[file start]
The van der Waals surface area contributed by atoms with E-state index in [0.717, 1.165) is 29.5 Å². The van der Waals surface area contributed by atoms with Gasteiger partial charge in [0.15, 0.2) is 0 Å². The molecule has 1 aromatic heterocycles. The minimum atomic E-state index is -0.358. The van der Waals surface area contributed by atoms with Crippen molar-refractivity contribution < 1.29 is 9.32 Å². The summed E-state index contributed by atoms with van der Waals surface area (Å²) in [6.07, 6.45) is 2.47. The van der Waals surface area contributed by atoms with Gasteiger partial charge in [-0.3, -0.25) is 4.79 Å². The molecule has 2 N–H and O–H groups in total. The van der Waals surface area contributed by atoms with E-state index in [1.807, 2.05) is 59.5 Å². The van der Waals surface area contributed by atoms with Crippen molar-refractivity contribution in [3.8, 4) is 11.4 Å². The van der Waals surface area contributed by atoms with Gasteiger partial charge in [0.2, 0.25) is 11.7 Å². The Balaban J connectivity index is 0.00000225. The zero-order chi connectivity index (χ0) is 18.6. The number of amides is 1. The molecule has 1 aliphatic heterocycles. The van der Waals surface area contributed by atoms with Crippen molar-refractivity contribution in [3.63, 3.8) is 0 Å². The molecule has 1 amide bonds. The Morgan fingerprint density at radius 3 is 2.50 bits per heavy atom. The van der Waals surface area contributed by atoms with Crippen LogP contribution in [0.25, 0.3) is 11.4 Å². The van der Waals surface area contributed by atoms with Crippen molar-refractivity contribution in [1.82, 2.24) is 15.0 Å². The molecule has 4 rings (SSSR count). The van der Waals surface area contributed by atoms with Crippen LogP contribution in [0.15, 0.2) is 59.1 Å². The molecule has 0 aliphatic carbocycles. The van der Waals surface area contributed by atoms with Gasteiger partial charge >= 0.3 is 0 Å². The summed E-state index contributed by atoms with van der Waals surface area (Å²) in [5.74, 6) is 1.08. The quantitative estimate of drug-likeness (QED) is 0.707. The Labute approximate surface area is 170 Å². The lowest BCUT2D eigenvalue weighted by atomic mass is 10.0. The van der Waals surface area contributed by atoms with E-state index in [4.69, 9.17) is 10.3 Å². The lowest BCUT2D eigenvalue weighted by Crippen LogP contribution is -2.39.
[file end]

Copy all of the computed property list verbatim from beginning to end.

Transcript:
The van der Waals surface area contributed by atoms with E-state index in [0.717, 1.165) is 29.5 Å². The van der Waals surface area contributed by atoms with Gasteiger partial charge in [0.15, 0.2) is 0 Å². The molecule has 1 aromatic heterocycles. The minimum atomic E-state index is -0.358. The van der Waals surface area contributed by atoms with Crippen molar-refractivity contribution < 1.29 is 9.32 Å². The summed E-state index contributed by atoms with van der Waals surface area (Å²) in [6.07, 6.45) is 2.47. The van der Waals surface area contributed by atoms with Gasteiger partial charge in [-0.3, -0.25) is 4.79 Å². The molecule has 2 N–H and O–H groups in total. The van der Waals surface area contributed by atoms with E-state index in [1.807, 2.05) is 59.5 Å². The van der Waals surface area contributed by atoms with Crippen molar-refractivity contribution in [3.8, 4) is 11.4 Å². The van der Waals surface area contributed by atoms with Gasteiger partial charge in [0.2, 0.25) is 11.7 Å². The Balaban J connectivity index is 0.00000225. The zero-order chi connectivity index (χ0) is 18.6. The number of amides is 1. The molecule has 1 aliphatic heterocycles. The van der Waals surface area contributed by atoms with Crippen molar-refractivity contribution in [3.63, 3.8) is 0 Å². The molecule has 1 amide bonds. The Morgan fingerprint density at radius 3 is 2.50 bits per heavy atom. The van der Waals surface area contributed by atoms with Crippen LogP contribution in [0.25, 0.3) is 11.4 Å². The van der Waals surface area contributed by atoms with Crippen molar-refractivity contribution in [1.82, 2.24) is 15.0 Å². The molecule has 4 rings (SSSR count). The van der Waals surface area contributed by atoms with Crippen LogP contribution in [0.15, 0.2) is 59.1 Å². The molecule has 0 aliphatic carbocycles. The van der Waals surface area contributed by atoms with Gasteiger partial charge >= 0.3 is 0 Å². The summed E-state index contributed by atoms with van der Waals surface area (Å²) in [5.74, 6) is 1.08. The quantitative estimate of drug-likeness (QED) is 0.707. The Labute approximate surface area is 170 Å². The lowest BCUT2D eigenvalue weighted by atomic mass is 10.0. The van der Waals surface area contributed by atoms with E-state index in [4.69, 9.17) is 10.3 Å². The lowest BCUT2D eigenvalue weighted by Crippen LogP contribution is -2.39.